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Is rational-emotive therapy (RET) “rationalist” or “constructivist”?

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Mahoney, Guidano, and other modern constructivists and process-oriented therapists are partly on the right track and are making some interesting additions to traditional cognitive therapy. But they sometimes also revert to inefficient and side-tracking psychoanalytically-oriented methods of therapy. RET, in both its individual and family therapy approaches, attempts to use the most effective and hardheaded of the so-called rationalist methods—including active—directive changing of unrealistic and irrational Beliefs, skill training, problemsolving, bibliotherapy, in vivo desensitization, and reinforcement procedures-and it also employs many of the methods of the cognitive constructivists—including the disclosing of tacit philosophies; the achievement of a profound philosophical change in clients' attitudes toward themselves, toward others, and toward life situations; the use of the therapist's relationship with clients to show them how to unconditionally accept themselves; and the employment of many dramatic, emotive, and experiential exercises to change clients' feelings as well as their thoughts and behaviors. RET is particularly interested in effecting both individual and familial change as quickly and as efficiently as feasible. It is therefore rational (efficaciously hedonic)and emotive (energetically experiential). Or at least tries to be!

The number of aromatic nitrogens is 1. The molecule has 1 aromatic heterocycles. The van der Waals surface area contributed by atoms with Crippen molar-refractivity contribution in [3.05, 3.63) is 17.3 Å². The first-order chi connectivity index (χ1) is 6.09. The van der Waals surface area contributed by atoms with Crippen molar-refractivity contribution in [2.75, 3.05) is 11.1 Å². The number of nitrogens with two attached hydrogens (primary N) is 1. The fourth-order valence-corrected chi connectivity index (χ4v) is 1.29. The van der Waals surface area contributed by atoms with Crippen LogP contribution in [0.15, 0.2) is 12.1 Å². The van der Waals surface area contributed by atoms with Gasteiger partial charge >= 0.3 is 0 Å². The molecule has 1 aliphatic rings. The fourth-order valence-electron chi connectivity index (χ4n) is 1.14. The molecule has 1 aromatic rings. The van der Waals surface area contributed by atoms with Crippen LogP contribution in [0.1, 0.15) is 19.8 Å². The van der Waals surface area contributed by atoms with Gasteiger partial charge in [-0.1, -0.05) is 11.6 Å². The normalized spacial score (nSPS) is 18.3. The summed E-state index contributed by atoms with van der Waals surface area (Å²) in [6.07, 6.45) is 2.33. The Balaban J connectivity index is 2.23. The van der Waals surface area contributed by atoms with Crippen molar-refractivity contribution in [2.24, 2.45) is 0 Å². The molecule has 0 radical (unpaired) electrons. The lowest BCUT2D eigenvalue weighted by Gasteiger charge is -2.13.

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Keynote address to World Congress of Cognitive Therapy, Oxford, England June 29, 1989

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Ellis, A. Is rational-emotive therapy (RET) “rationalist” or “constructivist”?. J Rational-Emot Cognitive-Behav Ther 8, 169–193 (1990). https://doi.org/10.1007/BF01066283

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